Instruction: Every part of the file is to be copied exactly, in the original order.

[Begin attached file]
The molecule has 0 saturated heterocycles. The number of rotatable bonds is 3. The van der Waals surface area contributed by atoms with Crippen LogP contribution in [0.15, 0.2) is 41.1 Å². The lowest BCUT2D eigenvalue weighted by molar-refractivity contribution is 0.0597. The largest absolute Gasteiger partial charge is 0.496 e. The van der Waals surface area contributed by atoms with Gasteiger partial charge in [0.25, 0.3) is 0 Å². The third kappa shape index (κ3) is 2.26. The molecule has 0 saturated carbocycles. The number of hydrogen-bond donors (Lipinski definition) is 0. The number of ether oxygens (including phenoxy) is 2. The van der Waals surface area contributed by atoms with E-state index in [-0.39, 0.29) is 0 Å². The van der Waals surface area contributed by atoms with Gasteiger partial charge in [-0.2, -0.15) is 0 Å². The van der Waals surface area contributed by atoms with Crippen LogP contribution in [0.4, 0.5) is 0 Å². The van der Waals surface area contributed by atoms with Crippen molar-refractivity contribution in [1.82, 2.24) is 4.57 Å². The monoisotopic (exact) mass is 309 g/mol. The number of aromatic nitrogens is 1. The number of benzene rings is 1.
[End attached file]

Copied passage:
The molecule has 0 saturated heterocycles. The number of rotatable bonds is 3. The van der Waals surface area contributed by atoms with Crippen LogP contribution in [0.15, 0.2) is 41.1 Å². The lowest BCUT2D eigenvalue weighted by molar-refractivity contribution is 0.0597. The largest absolute Gasteiger partial charge is 0.496 e. The van der Waals surface area contributed by atoms with Gasteiger partial charge in [0.25, 0.3) is 0 Å². The third kappa shape index (κ3) is 2.26. The molecule has 0 saturated carbocycles. The number of hydrogen-bond donors (Lipinski definition) is 0. The number of ether oxygens (including phenoxy) is 2. The van der Waals surface area contributed by atoms with E-state index in [-0.39, 0.29) is 0 Å². The van der Waals surface area contributed by atoms with Gasteiger partial charge in [-0.2, -0.15) is 0 Å². The van der Waals surface area contributed by atoms with Crippen LogP contribution in [0.4, 0.5) is 0 Å². The van der Waals surface area contributed by atoms with Crippen molar-refractivity contribution in [1.82, 2.24) is 4.57 Å². The monoisotopic (exact) mass is 309 g/mol. The number of aromatic nitrogens is 1. The number of benzene rings is 1.